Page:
The record suggests something else. Theodore Roosevelt, the youngest man ever to become President when he assumed office in 1901, had already written several histories, been a major political force in multiple offices in the largest state in the Union, raised and led a regiment of volunteers in war against Spain, reformed the New York City police department, served Presidents of both parties as a Civil Service Commissioner and Assistant Secretary of the Navy, and made and lost money in the cattle business. Kennedy had had a Japanese destroyer cut his torpedo boat in half in the Pacific and served 14 (admittedly unremarkable) years in the House and Senate. Even Clinton had been governor of his (admittedly small) state for over a decade.

Obama spent several years as a community organizer, whatever that is, and has many friends and acquaintances who say he is authentic and a nice guy. He has also written a pair of books about himself. Now, that last is something I would never do on a very large bet. Otherwise, though, what Obama's record suggests to me is that if he should be President, I should be President.

In the world of the permanent campaign, image is vitally important. Obama is all aces in that area. The things needed to prosper in Campaign World, though, are largely unrelated to the things needed to govern effectively, something recent history has demonstrated in dramatic fashion. Whether Obama is authentic, comfortable with his own identity, or makes Style Section columnists feel good about themselves all strike me as secondary considerations. What I'd like out of the next election is relief from the long Dark Age of the American Presidency that we've been living through for almost 20 years now, but I don't want anything badly enough to see it in a Presidential candidate just because it has to be there.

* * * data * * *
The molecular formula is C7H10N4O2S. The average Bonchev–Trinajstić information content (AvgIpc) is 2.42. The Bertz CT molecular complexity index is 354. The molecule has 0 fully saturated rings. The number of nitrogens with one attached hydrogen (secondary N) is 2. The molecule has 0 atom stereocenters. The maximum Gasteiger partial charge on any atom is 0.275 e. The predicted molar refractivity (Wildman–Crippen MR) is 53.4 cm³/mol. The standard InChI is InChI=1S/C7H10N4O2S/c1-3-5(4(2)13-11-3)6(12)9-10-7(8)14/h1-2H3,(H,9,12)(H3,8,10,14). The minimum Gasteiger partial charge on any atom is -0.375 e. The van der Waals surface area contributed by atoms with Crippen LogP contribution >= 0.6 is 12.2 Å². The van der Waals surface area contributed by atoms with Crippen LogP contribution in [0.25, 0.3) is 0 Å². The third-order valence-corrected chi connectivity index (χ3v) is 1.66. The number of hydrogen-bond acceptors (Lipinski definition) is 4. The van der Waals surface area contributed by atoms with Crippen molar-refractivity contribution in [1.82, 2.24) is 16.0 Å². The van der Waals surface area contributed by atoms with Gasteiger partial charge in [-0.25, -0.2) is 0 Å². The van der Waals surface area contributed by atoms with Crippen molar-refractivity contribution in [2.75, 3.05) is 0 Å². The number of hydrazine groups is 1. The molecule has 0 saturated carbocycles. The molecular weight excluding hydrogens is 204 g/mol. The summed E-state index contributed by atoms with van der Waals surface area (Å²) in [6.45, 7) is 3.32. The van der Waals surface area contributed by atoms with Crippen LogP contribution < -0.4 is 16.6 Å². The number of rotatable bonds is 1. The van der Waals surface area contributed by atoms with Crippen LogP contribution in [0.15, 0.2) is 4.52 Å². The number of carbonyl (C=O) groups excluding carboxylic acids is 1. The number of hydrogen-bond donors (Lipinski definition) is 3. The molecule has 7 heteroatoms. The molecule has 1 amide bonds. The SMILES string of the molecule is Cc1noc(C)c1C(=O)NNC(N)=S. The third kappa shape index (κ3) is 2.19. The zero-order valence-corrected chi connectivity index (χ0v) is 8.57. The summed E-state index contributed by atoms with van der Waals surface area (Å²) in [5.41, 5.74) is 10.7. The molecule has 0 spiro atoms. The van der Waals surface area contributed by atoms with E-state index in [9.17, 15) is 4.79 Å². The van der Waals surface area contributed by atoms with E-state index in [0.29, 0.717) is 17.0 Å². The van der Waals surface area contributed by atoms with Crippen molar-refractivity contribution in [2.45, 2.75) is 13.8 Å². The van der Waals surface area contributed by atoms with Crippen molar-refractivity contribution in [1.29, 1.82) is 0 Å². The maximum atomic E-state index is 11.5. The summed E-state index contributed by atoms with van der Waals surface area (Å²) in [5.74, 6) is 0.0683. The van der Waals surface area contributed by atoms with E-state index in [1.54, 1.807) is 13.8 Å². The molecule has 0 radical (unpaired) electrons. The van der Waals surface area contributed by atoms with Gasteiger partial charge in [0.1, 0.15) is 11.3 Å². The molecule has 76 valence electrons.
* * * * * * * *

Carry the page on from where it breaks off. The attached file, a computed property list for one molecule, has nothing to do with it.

Posted by: Zathras on May 5, 2007 at 6:09 PM | PERMALINK

Sen. Barack Obama is an amazingly complicated creature, full of hopes and doubts, inspirations and frustrations, dreams and fears, aspirations and ambitions, and plans and schemes.

He is that proverbial puzzle enveloped by a riddle wrapped by an enigma. -- as are we all, though most of us choose to not wear our humanity on our sleeves.

Obama has resurrected and elevated for the 21st century the fine and traditonal American art of poltical oratory. To paraphrase a cliche, his mere recitation of the ingredients on a cereal box would be far more interesting than anything I heard last Thursday night from those ten tired and pedantic middle-aged white males currently seeking the GOP presidential nod.

I actually felt personal embarrassment for Sen. John McCain, whose overought promise to follow Osama bin Laden "through the Gates of Hell" effectively reduced his formerly lofty stature as GOP front-runner to that of a poorly-drawn political caricature, furtively pleading for the public's attention in a crowded field of candidates. That shrill vow was so campy that one would think the good senator was auditioning for the part of "Ming the Merciless" in the next big-screen adaptation of the Flash Gordon comic book series, rather than aspiring to be our next President of the United States.

But I clearly digress. Anyway, my personal decision to support another candidate for the Democratic presidential nomination at this time, in no way diminishes my overall admiration of Barack Obama and his accomplishments thus far. He represents the promise of our party's future.

Posted by: Donald from Hawaii on May 5, 2007 at 6:15 PM | PERMALINK

First, I have to take issue with the comments by Mr. Sailer, who doesn't seem to acknowledge what at least the author thinks his book is about, his difficulty as a young man wrestling with the legacies of his family, particularly his father. I don't think the book is self-pitying; if anything it's self-lacerating. That's what makes the book different from the "campaign" books that the other candidates (and Obama himself) have put out--there are some really unpleasant aspects of Obama on display here. That said, he does show some of the difficulties that even a successful, relatively advantaged black man has to work through in order to be comfortable in his own skin. Mr. Sailer is mystified by the differences between Obama today and the Obama in the book, but that's the point, after all: the book is about how Obama wrestled with his difficulties and got to be the man he is today.